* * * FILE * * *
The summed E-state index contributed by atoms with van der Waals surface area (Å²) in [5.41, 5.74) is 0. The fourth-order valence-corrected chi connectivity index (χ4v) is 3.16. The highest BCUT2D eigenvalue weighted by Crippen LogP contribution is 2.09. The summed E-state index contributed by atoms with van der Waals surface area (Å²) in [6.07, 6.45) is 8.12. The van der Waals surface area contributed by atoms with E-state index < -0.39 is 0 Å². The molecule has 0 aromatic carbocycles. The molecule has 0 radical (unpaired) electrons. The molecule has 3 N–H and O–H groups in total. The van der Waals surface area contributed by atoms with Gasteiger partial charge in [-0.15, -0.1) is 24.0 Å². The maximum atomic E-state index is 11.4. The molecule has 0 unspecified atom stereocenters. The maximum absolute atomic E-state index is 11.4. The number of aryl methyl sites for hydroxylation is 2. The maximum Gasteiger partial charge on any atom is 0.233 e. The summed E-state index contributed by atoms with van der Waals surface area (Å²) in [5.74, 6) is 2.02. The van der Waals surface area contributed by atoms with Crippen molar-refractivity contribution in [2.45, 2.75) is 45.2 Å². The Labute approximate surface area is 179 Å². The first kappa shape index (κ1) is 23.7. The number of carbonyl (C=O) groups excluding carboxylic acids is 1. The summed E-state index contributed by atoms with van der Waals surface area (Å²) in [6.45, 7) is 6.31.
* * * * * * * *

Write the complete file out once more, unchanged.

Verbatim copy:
The summed E-state index contributed by atoms with van der Waals surface area (Å²) in [5.41, 5.74) is 0. The fourth-order valence-corrected chi connectivity index (χ4v) is 3.16. The highest BCUT2D eigenvalue weighted by Crippen LogP contribution is 2.09. The summed E-state index contributed by atoms with van der Waals surface area (Å²) in [6.07, 6.45) is 8.12. The van der Waals surface area contributed by atoms with E-state index < -0.39 is 0 Å². The molecule has 0 aromatic carbocycles. The molecule has 0 radical (unpaired) electrons. The molecule has 3 N–H and O–H groups in total. The van der Waals surface area contributed by atoms with Gasteiger partial charge in [-0.15, -0.1) is 24.0 Å². The maximum atomic E-state index is 11.4. The molecule has 0 unspecified atom stereocenters. The maximum absolute atomic E-state index is 11.4. The number of aryl methyl sites for hydroxylation is 2. The maximum Gasteiger partial charge on any atom is 0.233 e. The summed E-state index contributed by atoms with van der Waals surface area (Å²) in [5.74, 6) is 2.02. The van der Waals surface area contributed by atoms with Crippen molar-refractivity contribution in [2.45, 2.75) is 45.2 Å². The Labute approximate surface area is 179 Å². The first kappa shape index (κ1) is 23.7. The number of carbonyl (C=O) groups excluding carboxylic acids is 1. The summed E-state index contributed by atoms with van der Waals surface area (Å²) in [6.45, 7) is 6.31.